EPSRC funding in Quantum Technologies

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Quantum Technologies Doctoral Training Partnership 2024-25

With funding from the Engineering and Physical Sciences Research Council (EPSRC), Kent is delighted to offer three PhD studentships within quantum technologies research as part of the Government National Quantum Strategy. 

These studentships are open to UK residents, there is a potential for up to one international scholarship (this includes EU) available under the projects led by Carlos Pérez Delgado, full international fees will be waived. All other projects are open to UK candidates only. Please see Annex B of the UKRI Training Grant Guidelines for international eligibility details. 

These studentships include a doctoral stipend (equivalent to the Research Councils UK National Minimum Doctoral Stipend, £19,237 - 2024/25 rate), tuition fees at the postgraduate home rate (£4,786 for 2024/25) and access to further research funding.  

If you would like to pursue a PhD in quantum technologies, you can apply to one of our EPSRC projects, full project details are listed below. Applicants are strongly encouraged to contact the supervisors to discuss the projects in more detail.

How to apply:

Step 1 

Apply for a PhD at Kent: each project listed below will have its own 'Apply' button. Click on the relevant 'Apply' button and follow the online instructions. 

As part of the process, students should include the following:

  • reasons for study, your interest in the project and your background experience – please indicate which project you are interested in applying to,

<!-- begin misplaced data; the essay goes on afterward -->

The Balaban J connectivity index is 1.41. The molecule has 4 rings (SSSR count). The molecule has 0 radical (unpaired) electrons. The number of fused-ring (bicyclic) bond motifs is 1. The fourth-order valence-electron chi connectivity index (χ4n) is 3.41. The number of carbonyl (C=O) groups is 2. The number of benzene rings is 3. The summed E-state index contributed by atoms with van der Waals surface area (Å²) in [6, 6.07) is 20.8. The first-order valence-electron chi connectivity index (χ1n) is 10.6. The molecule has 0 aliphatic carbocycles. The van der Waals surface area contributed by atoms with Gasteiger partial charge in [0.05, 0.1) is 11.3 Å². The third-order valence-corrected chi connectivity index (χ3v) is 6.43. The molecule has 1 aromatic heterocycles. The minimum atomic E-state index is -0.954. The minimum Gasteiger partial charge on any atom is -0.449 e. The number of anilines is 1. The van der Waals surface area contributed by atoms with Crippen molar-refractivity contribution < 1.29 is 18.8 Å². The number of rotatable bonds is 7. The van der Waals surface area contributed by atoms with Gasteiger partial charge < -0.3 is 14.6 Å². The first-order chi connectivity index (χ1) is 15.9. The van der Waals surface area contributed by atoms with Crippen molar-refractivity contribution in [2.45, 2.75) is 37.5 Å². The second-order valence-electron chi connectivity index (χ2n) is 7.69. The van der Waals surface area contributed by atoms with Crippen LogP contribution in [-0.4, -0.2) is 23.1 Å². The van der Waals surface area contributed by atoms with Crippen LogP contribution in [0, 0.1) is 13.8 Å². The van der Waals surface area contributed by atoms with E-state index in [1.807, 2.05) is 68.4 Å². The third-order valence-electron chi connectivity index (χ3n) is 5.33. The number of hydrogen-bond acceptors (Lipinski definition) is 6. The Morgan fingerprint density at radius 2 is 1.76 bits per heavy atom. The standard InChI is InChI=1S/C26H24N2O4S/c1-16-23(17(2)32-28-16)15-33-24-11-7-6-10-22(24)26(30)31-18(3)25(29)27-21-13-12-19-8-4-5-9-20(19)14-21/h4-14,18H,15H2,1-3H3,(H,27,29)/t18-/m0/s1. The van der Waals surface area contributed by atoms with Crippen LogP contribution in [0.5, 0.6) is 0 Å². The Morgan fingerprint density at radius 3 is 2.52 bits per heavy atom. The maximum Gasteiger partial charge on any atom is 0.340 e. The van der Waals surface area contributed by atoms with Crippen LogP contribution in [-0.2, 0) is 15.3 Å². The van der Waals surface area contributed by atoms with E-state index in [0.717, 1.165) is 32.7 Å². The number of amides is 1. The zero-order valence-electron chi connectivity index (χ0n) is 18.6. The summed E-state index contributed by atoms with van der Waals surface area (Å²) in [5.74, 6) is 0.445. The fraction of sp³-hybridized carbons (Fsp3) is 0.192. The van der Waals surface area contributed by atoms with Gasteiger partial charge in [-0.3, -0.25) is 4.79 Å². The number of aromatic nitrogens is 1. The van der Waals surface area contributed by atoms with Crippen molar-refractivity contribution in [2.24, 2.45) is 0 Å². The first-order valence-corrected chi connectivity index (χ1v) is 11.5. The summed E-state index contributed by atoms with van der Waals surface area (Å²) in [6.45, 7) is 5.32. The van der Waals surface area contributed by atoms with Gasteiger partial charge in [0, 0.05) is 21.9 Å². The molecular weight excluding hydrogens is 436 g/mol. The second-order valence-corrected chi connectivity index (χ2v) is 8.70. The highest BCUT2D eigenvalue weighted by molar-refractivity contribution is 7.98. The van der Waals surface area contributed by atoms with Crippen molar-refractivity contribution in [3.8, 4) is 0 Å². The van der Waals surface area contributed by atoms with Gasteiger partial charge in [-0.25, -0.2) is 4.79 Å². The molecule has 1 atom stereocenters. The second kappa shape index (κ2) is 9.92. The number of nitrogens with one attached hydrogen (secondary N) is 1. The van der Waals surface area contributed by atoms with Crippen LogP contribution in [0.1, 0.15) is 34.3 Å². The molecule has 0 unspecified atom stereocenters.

• provide details/evidence of qualifications,
  • provide a copy of your CV,
  • provide two academic references.

Step 2

Once you have applied through the University of Kent online application portal (KentVision), you must email your Application ID number, your full name and the project title to kentgrc@kent.ac.uk. This step is to confirm that you wish to apply for an EPSRC studentship. 

Have you already applied to Kent or are you a current Kent PhD student?

If you have already applied or have a deferred offer, or you are a current PhD student at Kent and you wish to transfer onto one of the quantum technology projects, please contact the project supervisor to inform them you wish to be considered for the EPSRC scholarship.  You must also email your details to kentgrc@kent.ac.uk along with an updated CV, reasons for study, your interest in the project and your background experience. 

Deadline to submit an application: Monday 27 May 2024, 23:59GMT 

Using Quantum Computers to Develop Quantum Advantage in Coordinated Exploration Tasks